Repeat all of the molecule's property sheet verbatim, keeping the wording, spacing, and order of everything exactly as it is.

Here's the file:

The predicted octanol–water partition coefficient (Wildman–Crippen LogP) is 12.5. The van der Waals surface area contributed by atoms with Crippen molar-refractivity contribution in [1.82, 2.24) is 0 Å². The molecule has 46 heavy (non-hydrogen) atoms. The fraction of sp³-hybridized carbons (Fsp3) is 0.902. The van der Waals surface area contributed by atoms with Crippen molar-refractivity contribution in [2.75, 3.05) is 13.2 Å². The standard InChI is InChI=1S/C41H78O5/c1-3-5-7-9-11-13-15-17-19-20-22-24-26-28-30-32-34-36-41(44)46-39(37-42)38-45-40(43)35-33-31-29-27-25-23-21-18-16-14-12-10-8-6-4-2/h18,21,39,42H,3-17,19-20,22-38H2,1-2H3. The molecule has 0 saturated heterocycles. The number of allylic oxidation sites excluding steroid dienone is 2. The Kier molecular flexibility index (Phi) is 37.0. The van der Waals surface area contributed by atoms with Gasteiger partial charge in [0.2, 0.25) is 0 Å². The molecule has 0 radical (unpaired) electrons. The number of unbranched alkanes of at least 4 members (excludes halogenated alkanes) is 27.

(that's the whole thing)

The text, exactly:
The predicted octanol–water partition coefficient (Wildman–Crippen LogP) is 12.5. The van der Waals surface area contributed by atoms with Crippen molar-refractivity contribution in [1.82, 2.24) is 0 Å². The molecule has 46 heavy (non-hydrogen) atoms. The fraction of sp³-hybridized carbons (Fsp3) is 0.902. The van der Waals surface area contributed by atoms with Crippen molar-refractivity contribution in [2.75, 3.05) is 13.2 Å². The standard InChI is InChI=1S/C41H78O5/c1-3-5-7-9-11-13-15-17-19-20-22-24-26-28-30-32-34-36-41(44)46-39(37-42)38-45-40(43)35-33-31-29-27-25-23-21-18-16-14-12-10-8-6-4-2/h18,21,39,42H,3-17,19-20,22-38H2,1-2H3. The molecule has 0 saturated heterocycles. The number of allylic oxidation sites excluding steroid dienone is 2. The Kier molecular flexibility index (Phi) is 37.0. The van der Waals surface area contributed by atoms with Gasteiger partial charge in [0.2, 0.25) is 0 Å². The molecule has 0 radical (unpaired) electrons. The number of unbranched alkanes of at least 4 members (excludes halogenated alkanes) is 27.